Ferdinand Kuhn jr. wrote in The New York Times:

“Windsor Lad, the superb 3-year-old owned by the Maharajah of Rajpipla, won the English Derby by a length today after one of the most thrilling last-minute struggles in all the 151 years of racing on Epsom Downs. Lord Woolavington’s Easton finished second. He was ridden by Gordon Richards, England’s champion jockey, who narrowly missed gaining the first Derby triumph of his career. A neck behind Easton came Lord Glanely’s Colombo, the overwhelming favourite, who had failed only after an effort which left most hardened racegoers spellbound.

From a good start Medieval Knight was the first to show in front. At the mile post he was still in front but yielded the pace setting to Tiberius as the field sped downhill on the back stretch. At Tattenham Corner Tiberius was still in the van but jockey Smirke had moved Windsor Lad fast into second place.

Down the broad straightaway under the eyes of King George and perhaps half a million of his subjects these three had shot ahead out of a field of nineteen and until the last three had thundered along almost neck and neck. Close to the rails was Windsor Lad, his jockey crouching low and cracking the whip to urge the horse on. In the middle was Easton, with Richards straining every nerve to win. On the outside, nearest the packed grandstand, Colombo was making the fight of his life as if conscious of all the hundreds of thousands of pounds that had been staked on him. His jockey had lost his position against the rails rounding Tattenham Corner, but Colombo soon forged ahead from behind. To the astonished crowd it looked as if the favourite might snatch the victory away from Windsor Lad after all.

But fifty yards from home the strain was too much. Once they headed for the judges, the Maharajah’s colt quickly bounded for the front while Colombo swung wide. That move may have cost the race as Smirke took Windsor Lad the shortest way home. Colombo, who had never been beaten before, dropped behind while the purple and cream colours of the Maharajah flashed past in front.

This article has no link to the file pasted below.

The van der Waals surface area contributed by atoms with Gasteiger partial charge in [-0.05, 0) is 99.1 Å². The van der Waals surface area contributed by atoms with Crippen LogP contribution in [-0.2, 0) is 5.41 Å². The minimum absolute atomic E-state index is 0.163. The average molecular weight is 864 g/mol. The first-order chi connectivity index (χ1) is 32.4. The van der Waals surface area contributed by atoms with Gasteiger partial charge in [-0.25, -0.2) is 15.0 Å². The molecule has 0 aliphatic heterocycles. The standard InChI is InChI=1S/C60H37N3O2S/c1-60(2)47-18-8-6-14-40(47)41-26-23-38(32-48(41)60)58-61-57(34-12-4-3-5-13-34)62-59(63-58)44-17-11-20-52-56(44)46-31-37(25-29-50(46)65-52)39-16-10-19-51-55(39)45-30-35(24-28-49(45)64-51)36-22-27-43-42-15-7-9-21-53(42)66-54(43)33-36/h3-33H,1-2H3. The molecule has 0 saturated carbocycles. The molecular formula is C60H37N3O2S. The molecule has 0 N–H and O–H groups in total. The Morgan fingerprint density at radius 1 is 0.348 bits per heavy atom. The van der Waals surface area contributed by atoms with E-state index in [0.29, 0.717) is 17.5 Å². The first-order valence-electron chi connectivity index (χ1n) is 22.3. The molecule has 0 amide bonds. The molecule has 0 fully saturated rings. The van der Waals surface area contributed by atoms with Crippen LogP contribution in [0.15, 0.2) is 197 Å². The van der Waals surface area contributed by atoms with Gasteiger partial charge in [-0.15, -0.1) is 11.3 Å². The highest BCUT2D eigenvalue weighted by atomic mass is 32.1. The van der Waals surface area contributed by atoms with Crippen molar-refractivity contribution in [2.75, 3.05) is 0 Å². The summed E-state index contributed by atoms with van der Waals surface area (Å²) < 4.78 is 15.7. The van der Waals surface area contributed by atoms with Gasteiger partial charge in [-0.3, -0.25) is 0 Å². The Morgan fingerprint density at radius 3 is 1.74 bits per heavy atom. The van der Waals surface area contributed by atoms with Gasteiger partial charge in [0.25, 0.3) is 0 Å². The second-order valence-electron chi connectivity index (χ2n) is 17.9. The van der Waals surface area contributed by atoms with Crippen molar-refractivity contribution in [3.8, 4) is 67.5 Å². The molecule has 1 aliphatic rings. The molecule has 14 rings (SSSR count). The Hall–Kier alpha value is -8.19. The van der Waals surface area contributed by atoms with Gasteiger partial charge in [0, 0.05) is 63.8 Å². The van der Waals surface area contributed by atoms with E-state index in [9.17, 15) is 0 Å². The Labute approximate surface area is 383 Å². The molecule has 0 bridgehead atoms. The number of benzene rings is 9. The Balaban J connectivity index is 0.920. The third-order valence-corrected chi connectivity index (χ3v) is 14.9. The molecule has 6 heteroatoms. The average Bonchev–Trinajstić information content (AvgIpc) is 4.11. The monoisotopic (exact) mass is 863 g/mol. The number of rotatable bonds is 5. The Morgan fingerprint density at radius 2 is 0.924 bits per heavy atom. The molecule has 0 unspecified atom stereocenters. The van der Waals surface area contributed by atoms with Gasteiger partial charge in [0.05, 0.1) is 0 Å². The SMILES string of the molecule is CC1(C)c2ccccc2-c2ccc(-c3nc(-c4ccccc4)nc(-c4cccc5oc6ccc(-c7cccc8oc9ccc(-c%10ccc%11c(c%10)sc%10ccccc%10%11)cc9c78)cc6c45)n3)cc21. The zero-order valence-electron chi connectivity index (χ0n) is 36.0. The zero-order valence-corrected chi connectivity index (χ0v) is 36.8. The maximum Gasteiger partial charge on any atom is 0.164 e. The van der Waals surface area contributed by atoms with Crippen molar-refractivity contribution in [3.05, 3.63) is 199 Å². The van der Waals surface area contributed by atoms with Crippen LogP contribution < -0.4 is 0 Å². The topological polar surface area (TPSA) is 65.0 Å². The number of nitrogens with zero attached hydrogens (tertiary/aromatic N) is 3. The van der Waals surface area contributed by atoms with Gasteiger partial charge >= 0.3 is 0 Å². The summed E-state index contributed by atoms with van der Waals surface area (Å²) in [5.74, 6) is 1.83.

Windsor Lad finished in 2 minutes 34 seconds, thus equalling the all-time record established by Hyperion last year. Sir Abe Bailey’s Tiberius finished fourth. All the rest were hopelessly beaten, including the only American-owned entry Bondsman, who struggled home in eleventh place.”

(Author Indra Vikram Singh, grandson of Maharaja Sir Vijaysinhji of Rajpipla, can be contacted on email singh_iv@hotmail.com. Follow Indra Vikram Singh on Twitter @IVRajpipla).

A Maharaja’s Turf
ISBN 978-81-901668-4-3
Published in India by Sporting Links
Fully Illustrated
Hardcover 8.75 x 11.5 x 0.6 inches (landscape)
140 Pages
MRP Rupees 1995

Indra Vikram Singh’s latest books published by Sporting Links:
A Maharaja’s Turf  ISBN 978-81-901668-3-6
The Big Book of World Cup Cricket  ISBN 978-81-901668-4-3
Don’s Century  ISBN 978-81-901668-5-0
Crowning Glory  ISBN 978-81-901668-6-7

Distributed in India by:  Variety Book Depot, AVG Bhawan, M-3, Middle Circle, Connaught Circus, New Delhi-110 001, India. Tel. + 91 11 23417175, 23412567, Email varietybookdepot@gmail.com.

Wednesday, February 1, 2017

Glasgow Bulletin on the exciting moments after Maharaja Vijaysinhji of Rajpipla’s Windsor Lad won the Epsom Derby 1934. Excerpt from Indra Vikram Singh’s book ‘A Maharaja’s Turf’

Windsor Lad’s £1,000,000 bill for bookies

250,000 Crowd See Hot Derby Favourite Well Beaten


As soon as Windsor Lad had flashed past the winning post, his owner, the Maharajah of Rajpipla, went forward to greet him. The Maharajah is a regular visitor to English racecourses, and when the crowd recognised him they set up an ear-splitting cheer. He was obviously thrilled at this typical British greeting, and he beamed with pleasure as he doffed his grey top hat. The Aga Khan sprinted forward to congratulate him, and he was soon surrounded by a host of friends and acquaintances.